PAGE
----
One of the things we all kind of deal with when using a web browser is a total lack of elegant transitions. Most browsers and web pages lack anything in the way of transition animations, and those that do are one-off jobs coded in things like Ajax that can be complex. Otherwise, we're left with white flashes in-between page loads and seemingly random assemblage of elements as they render. Google wants to change that, and they want to do it with something called the Navigation Transitions API. Check out the embedded video below. (If the timecode doesn't work, it starts at 54:10 and ends at about 59:30).
Basically, the Chrome team is working on emulating the visual look and feel of animations in Android 5.0 Lollipop. Lollipop actually has an API specifically for moving between different activities, and unsurprisingly, it's called the Activity Transitions API. Navigation Transitions is basically that but for the web.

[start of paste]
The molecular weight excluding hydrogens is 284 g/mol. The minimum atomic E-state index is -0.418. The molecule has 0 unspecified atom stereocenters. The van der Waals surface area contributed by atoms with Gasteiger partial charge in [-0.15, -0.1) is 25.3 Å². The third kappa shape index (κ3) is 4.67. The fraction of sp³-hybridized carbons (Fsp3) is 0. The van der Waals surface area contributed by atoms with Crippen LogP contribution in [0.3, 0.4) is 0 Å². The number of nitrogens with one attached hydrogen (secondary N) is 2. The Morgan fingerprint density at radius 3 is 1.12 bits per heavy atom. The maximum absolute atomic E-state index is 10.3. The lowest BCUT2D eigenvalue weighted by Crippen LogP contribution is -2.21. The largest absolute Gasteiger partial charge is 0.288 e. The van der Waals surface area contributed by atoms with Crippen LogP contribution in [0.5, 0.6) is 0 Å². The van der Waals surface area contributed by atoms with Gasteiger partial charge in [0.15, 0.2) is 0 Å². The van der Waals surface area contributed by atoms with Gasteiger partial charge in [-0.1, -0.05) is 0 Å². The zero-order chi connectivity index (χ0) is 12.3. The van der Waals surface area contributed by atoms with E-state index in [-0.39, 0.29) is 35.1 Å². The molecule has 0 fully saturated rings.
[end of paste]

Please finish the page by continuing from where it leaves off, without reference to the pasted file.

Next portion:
The idea is to make web applications feel more like native applications. This new API will expose a number of new animation tools for web pages to use, and the basic structure of the API consists of a meta tag, a link header, and the actual animations. The API will be fully backwards compatible (it will just fall back to no animations on legacy platforms), too, so it shouldn't break anything on older browsers, in theory.
It gets cooler: these transitions can even work in a way that they appear to blend in with the OS's own native applications. The demo video above shows a sample web page with a series of pictures. Those pictures use intents to open a native app on the Android device, but they don't just open it - they actually transition smoothly into the application and appear as elements in it. I'm not sure what exactly the use case here would be, necessarily, but it's a very cool demo nonetheless.
The Navigation Transitions API is still experimental and, according to Google, likely to change a lot over time, but it's a neat peek into the future of web browsing, regardless. You can see the search result demo - sans animations - at this URL, too.